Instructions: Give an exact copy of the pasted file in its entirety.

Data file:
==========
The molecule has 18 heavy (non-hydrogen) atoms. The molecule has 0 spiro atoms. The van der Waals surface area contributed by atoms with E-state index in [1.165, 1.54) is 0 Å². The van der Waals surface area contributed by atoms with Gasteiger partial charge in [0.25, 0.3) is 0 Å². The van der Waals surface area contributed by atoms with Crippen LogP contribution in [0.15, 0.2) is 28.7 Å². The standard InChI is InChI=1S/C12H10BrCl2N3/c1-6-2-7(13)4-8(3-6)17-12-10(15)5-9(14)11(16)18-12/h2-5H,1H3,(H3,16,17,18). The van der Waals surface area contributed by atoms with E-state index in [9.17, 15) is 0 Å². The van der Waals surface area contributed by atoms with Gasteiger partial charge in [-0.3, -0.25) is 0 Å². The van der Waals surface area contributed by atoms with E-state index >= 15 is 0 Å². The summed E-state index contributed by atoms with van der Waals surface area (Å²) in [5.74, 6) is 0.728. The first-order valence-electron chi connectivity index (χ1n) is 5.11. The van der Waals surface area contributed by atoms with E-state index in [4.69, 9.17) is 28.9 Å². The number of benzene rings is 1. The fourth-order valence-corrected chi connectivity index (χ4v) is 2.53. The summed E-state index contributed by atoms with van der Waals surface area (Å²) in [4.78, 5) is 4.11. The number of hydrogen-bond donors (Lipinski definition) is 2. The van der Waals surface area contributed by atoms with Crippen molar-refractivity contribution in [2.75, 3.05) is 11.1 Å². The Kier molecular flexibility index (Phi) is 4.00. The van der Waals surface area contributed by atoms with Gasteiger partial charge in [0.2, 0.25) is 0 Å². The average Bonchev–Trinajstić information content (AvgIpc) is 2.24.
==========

The molecule has 18 heavy (non-hydrogen) atoms. The molecule has 0 spiro atoms. The van der Waals surface area contributed by atoms with E-state index in [1.165, 1.54) is 0 Å². The van der Waals surface area contributed by atoms with Gasteiger partial charge in [0.25, 0.3) is 0 Å². The van der Waals surface area contributed by atoms with Crippen LogP contribution in [0.15, 0.2) is 28.7 Å². The standard InChI is InChI=1S/C12H10BrCl2N3/c1-6-2-7(13)4-8(3-6)17-12-10(15)5-9(14)11(16)18-12/h2-5H,1H3,(H3,16,17,18). The van der Waals surface area contributed by atoms with E-state index in [9.17, 15) is 0 Å². The van der Waals surface area contributed by atoms with Gasteiger partial charge in [-0.3, -0.25) is 0 Å². The van der Waals surface area contributed by atoms with E-state index >= 15 is 0 Å². The summed E-state index contributed by atoms with van der Waals surface area (Å²) in [5.74, 6) is 0.728. The first-order valence-electron chi connectivity index (χ1n) is 5.11. The van der Waals surface area contributed by atoms with E-state index in [4.69, 9.17) is 28.9 Å². The number of benzene rings is 1. The fourth-order valence-corrected chi connectivity index (χ4v) is 2.53. The summed E-state index contributed by atoms with van der Waals surface area (Å²) in [4.78, 5) is 4.11. The number of hydrogen-bond donors (Lipinski definition) is 2. The van der Waals surface area contributed by atoms with Crippen molar-refractivity contribution in [2.75, 3.05) is 11.1 Å². The Kier molecular flexibility index (Phi) is 4.00. The van der Waals surface area contributed by atoms with Gasteiger partial charge in [0.2, 0.25) is 0 Å². The average Bonchev–Trinajstić information content (AvgIpc) is 2.24.